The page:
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Max Delbrück Center for Molecular Medicine in the Helmholtz Association

The Max Delbrück Center for Molecular Medicine in the Helmholtz Association (MDC) is one of the most important centers for biomedical research. The MDC was founded in 1992, based on institutes of the former Academy of Sciences of the GDR, with a mission of translating discoveries from molecular research into applications to improve the prevention, diagnosis, and treatment of major human diseases. The site – rich in tradition – in Berlin-Buch, home to hospital clinics, research institutes and a flourishing biotech industry, is fertile ground for interdisciplinary and patient-oriented research. As a testament to its success, the MDC has been ranked 14th in the Thompson Reuters list of the world’s 20 best research institutes for molecular biology and genetics, based on our publication record.

Currently about 1,600 staff members and guest scientists work at the MDC. The annual institutional budget amounts to approximately 76 million Euros, 90 percent of which is received from the federal government and 10 percent from the State of Berlin. This is complemented by about 21 million Euros obtained by MDC researchers through grants and other external sources. The work of the MDC’s approximately seventy research groups focusses on the following research areas:

  • Cardiovascular and metabolic diseases
  • Cancer
  • Nervous system disorders
  • Medical Systems Biology

Translational research, bringing the latest science from the bench to the bedside, is carried out in collaboration with the Charité-Universitätsmedizin within the framework of the Experimental and Clinical Research Center (ECRC). The ECRC comprises research labs and several outpatient clinics, clinical training programs, and offers funding for groups and specific translational projects, enabling close collaboration between MDC researchers and clinical scientists of the Charité. Since 2013, the MDC and the Charité cooperate even closer in the Berlin Institute of Health (BIH).

The MDC has placed a special emphasis on systems biology, and a major unit called the Berlin Institute for Medical Systems Biology (BIMSB) has been established to pursue this theme in close collaboration with existing groups. The scientific focus of BIMSB is posttranscriptional gene regulation with a particular emphasis on the role of microRNAs in health and disease.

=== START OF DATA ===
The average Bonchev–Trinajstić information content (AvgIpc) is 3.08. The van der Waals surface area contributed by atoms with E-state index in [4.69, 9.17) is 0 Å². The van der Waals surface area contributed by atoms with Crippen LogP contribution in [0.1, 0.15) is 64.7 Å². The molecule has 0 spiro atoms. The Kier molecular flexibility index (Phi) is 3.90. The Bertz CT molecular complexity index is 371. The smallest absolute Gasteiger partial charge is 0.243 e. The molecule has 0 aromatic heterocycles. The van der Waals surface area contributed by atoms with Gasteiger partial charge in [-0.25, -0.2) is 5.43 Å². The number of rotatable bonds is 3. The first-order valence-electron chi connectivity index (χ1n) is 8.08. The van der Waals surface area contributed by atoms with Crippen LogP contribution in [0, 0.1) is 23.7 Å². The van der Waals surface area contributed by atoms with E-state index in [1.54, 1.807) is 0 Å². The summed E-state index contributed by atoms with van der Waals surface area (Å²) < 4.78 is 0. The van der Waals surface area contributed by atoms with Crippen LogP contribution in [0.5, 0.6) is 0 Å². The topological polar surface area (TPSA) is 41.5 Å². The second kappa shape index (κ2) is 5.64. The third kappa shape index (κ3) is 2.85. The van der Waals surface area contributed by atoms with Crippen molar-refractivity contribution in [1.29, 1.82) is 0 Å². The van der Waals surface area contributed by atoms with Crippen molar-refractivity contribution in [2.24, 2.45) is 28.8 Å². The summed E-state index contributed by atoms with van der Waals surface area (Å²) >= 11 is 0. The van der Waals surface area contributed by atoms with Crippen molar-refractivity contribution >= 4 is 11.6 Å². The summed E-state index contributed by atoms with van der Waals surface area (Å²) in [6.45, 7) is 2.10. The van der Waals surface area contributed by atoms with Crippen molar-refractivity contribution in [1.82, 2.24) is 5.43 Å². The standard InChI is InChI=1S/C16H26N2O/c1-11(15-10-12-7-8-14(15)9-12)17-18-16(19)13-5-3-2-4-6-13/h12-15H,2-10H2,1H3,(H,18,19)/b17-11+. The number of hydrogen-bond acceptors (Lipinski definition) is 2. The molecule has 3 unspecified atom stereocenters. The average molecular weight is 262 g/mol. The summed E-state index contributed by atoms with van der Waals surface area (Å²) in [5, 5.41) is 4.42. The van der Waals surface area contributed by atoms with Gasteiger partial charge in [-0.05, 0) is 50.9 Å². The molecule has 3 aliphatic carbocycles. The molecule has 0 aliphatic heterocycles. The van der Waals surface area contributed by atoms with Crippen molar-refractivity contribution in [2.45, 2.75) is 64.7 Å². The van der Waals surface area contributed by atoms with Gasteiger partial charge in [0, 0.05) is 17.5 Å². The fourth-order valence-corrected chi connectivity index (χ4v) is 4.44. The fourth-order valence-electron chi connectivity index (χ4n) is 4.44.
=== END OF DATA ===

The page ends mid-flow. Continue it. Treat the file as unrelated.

Work at the institute is supported by high-throughput technology platforms for mass spectrometry, flow cytometry, confocal and two-photon microscopy, electron microscopy and magnetic resonance tomography, along with bioinformatics services and advanced data modeling, for example mathematical cell physiology.

With over 300 PhD students in several graduate programs, the MDC is helping to educate a new generation of scientists. In addition, the MDC is involved in the continued professional development of teachers and in the education and training of young people. An extensive program of talks and conferences, publications, press and news services and tours of the campus and its laboratories inform the wider public about our activities.

The MDC works closely with the Leibniz Institute for Molecular Pharmacology (FMP) on the Berlin-Buch campus, with which it has established joint research groups and technology platforms. The extensive campus biotechnology park, comprising nearly 50 companies and 750 employees, is managed by BBB Management GmbH. The BBB also runs the Gläsernes Labor, a teaching lab that welcomes over 10,000 pupils and their teachers each year.

The MDC maintains a wide range of collaborations with a long list of international partners, e.g., within the framework of EU-Life.

Max Delbrück Center for Molecular Medicine in the Helmholtz Association (MDC)

MDC in figures

1.250

employees (as of 2021). Of these, 833 in science and 420 in administration.

88

research groups at the MDC work in four main research areas.

26

European Research Council Grants (ERC Grants)

News

  • Health

    The cells in our bodies are full of small, circular RNA molecules. Researchers have now discovered that these molecules impact the ways in which we think and learn.

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    Naked mole rats have been developing protective mechanisms against cancer, strokes and heart attacks for millions of years. Without oxygen, they can survive for up to 18 minutes. All of this makes…

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    After a stroke has occurred, every minute counts. The new ray of hope is a so-called micro-catheter, with which doctors manually remove the dangerous blood clots from the blocked vessel. But it will…

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    Looking for a treatment for hereditary Huntington's disease , a research team at the Berlin Max Delbrück Center demonstrates criminological serendipity.

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    Berlin-based scientist Ulrike Stein has discovered a gene that is responsible for the growth of tumours. Will this make cancer more predictable in the future?

  • Anne-Lise Børresen-Dale is a leading authority in the field of breast cancer research, mother of two adult daughters, and proud grandma. Soon she will come to Germany for an extended research visit.…

Contact

Max-Delbrück-Centrum für Molekulare Medizin in der Helmholtz-Gemeinschaft

Robert-Rössle-Straße 10
13125 Berlin

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